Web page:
From The Art and Popular Culture Encyclopedia
Albert Gleizes (8 December 1881 – 23 June 1953), was a French painter. Born Albert Léon Gleizes and raised in Paris, he was the son of a fabric designer who ran a large industrial design workshop. He was also the nephew of Léon Comerre, a successful portrait painter who won the 1875 Prix de Rome.
The young Albert Gleizes did not like school and often skipped classes to idle away the time writing poetry and wandering through the nearby Montmartre cemetery. Finally, after completing his secondary schooling, Gleizes spent four years in the French army then began pursuing a career as a painter, primarily doing landscapes. Initially influenced by the Impressionists, he was only twenty-one years of age when his work titled La Seine à Asnières was exhibited at the Société Nationale des Beaux-Arts in 1902. The following year he was part of the first Salon d'Automne and soon came under the influence of Fernand Léger, Robert Delaunay, Jean Metzinger and Henri Le Fauconnier.
In 1907 Gleizes and some of his friends pursued the idea of creating the Abbaye de Créteil, a self-supporting community of artists which would allow them to develop their art free of any commercial concerns. For nearly a year, at a large house in Créteil, Gleizes along with other painters, poets, musicians and writers, gathered to create. A lack of income forced them to give up their cherished Abbaye de Créteil in early 1908 and Gleizes moved temporarily into La Ruche, the artist commune in the Montparnasse Quarter of Paris.
Gleizes' evolving cubism saw him exhibit at the Salon des Indépendants in Paris in 1910 then collaborate with Jean Metzinger to produce a theoretical essay about cubism that was published in 1912. In the fall of that year, he and Metzinger joined the Puteaux Group led by Jacques Villon and his brother Marcel Duchamp. In February 1913, Gleizes and other artists introduced the new style of painting to an American audience at the Armory Show in New York City.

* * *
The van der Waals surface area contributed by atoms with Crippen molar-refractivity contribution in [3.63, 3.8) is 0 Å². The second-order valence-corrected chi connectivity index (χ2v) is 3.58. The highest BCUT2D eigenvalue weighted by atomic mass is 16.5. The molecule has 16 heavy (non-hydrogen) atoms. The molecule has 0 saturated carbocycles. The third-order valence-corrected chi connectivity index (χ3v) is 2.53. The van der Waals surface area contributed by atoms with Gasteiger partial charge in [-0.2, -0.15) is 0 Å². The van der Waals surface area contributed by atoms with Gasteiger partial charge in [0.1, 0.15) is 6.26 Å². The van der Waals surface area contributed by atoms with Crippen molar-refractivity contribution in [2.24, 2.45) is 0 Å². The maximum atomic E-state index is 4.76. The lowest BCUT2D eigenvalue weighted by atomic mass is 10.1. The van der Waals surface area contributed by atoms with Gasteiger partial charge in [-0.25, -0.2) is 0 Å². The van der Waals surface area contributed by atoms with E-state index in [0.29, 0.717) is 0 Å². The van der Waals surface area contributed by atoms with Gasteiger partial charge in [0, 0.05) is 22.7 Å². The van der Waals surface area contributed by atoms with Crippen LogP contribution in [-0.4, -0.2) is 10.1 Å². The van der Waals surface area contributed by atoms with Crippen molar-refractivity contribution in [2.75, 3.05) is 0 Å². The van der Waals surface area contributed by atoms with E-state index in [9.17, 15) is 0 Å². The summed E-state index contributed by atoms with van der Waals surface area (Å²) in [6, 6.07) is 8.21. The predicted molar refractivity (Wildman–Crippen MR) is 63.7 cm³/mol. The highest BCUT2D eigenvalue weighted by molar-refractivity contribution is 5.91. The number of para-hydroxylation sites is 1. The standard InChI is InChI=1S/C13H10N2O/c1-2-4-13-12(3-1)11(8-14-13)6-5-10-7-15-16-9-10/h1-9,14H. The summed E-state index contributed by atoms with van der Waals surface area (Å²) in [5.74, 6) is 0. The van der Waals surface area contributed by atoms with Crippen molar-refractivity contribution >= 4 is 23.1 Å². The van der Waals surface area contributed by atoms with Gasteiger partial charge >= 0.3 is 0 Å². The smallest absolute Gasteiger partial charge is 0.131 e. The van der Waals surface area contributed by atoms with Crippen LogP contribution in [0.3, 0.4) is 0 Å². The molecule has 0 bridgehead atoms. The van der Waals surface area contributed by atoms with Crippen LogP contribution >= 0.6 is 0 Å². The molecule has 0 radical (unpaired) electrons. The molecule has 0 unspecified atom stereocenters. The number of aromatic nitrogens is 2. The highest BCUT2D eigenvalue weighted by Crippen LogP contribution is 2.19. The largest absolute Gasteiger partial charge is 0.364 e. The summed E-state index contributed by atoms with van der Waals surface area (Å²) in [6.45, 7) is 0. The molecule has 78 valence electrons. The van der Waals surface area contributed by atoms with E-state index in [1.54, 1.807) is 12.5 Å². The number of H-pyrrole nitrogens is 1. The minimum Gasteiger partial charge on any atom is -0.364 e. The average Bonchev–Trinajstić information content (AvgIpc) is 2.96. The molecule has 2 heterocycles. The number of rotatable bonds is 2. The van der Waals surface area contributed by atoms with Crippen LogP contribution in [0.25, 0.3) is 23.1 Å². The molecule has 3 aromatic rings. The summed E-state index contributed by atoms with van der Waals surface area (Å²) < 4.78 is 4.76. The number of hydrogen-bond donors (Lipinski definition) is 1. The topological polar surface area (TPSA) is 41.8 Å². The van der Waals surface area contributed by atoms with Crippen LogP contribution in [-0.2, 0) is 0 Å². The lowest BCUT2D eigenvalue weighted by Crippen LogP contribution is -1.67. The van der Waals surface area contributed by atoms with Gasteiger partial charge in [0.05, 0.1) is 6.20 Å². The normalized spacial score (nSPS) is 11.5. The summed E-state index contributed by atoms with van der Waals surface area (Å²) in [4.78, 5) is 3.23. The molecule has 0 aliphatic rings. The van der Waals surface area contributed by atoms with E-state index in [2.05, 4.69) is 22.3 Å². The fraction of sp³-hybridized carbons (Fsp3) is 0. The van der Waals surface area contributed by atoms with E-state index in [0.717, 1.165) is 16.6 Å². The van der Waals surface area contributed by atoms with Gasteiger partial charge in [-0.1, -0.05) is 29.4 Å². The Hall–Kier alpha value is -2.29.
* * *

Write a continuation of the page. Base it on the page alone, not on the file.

With the outbreak of World War I, Albert Gleizes re-enlisted in the French army. He was put in charge of organizing entertainment for the troops and as a result was approached by Jean Cocteau to design the set and costumes for the William Shakespeare play, A Midsummer Night's Dream.
Discharged from the military in the fall of 1915, Gleizes and his new wife, Juliette Roche, the daughter of a prominent and wealthy French statesman, moved to New York City. From there, the couple sailed to Barcelona where they were joined by Marie Laurencin plus Francis Picabia and his wife. The group spent the summer painting at the resort area of Tossa del Mar and in December Gleizes had the first solo exhibition of his works at the Galeries Dalmau in Barcelona. Returning to New York city, Gleizes began writing poetic sketches in verse and in prose. Traveling to Bermuda, he painted a number of landscapes but when the war in Europe ended he returned to France where his career evolved more towards teaching through writing and he became involved with the committee of the Unions Intellectuelles Françaises. In 1927, still dreaming of the communal days at the Abbaye de Créteil, he founded an artist's colony at a rented house called the Moly-Sabata in Sablons near his wife's family home in Serrières in the Ardèche département in the Rhône Valley.
In 1931, Gleizes was part of the committee of Abstraction-Création that acted as a forum for international non-representational art. By this time, his work reflected the strengthening of his religious convictions and his 1932 book, La Forme et l’histoire examines Celtic, Romanesque, and Oriental art. On tour in Poland and Germany, he gave lectures titled Art et Religion, Art et Production and Art et Science and wrote a book on Robert Delaunay but it was never published. In 1937, Gleizes was hired to paint murals for the Exposition Internationale des Arts et Techniques dans la Vie Moderne at the Paris World’s Fair. He collaborated with Delaunay in the Pavillon de l'Air and with Léopold Survage and Fernand Léger for the Pavillon de l'Union des Artistes Modernes. At the end of 1938, Gleizes volunteered to participate in the free seminars and discussion groups for young painters set up by Robert Delaunay at his Paris studio.
In the late 1930s, the wealthy American art connoisseur Peggy Guggenheim purchased a great deal of the new art in Paris including works by Albert Gleizes. She brought these works to the United States which today form part of the Peggy Guggenheim Collection. During World War II, Gleizes and his wife remained in France under the German occupation. His religious convictions deepened and at war's end he was hailed by some as having laid out the principles for a renewal of religious art. In 1948, Gleizes accepted an offer from a publisher in Casablanca to create a series of etchings illustrating the Pensées sur l'Homme et Dieu of Blaise Pascal. In 1951, he was made a jury member for the Prix de Rome and the government of France awarded him the Legion of Honor. In 1952, he did his last major work, a fresco titled Eucharist that he painted for a Jesuit chapel in Chantilly.
His rarely available original paintings now fetch many, many tens of thousands of dollars.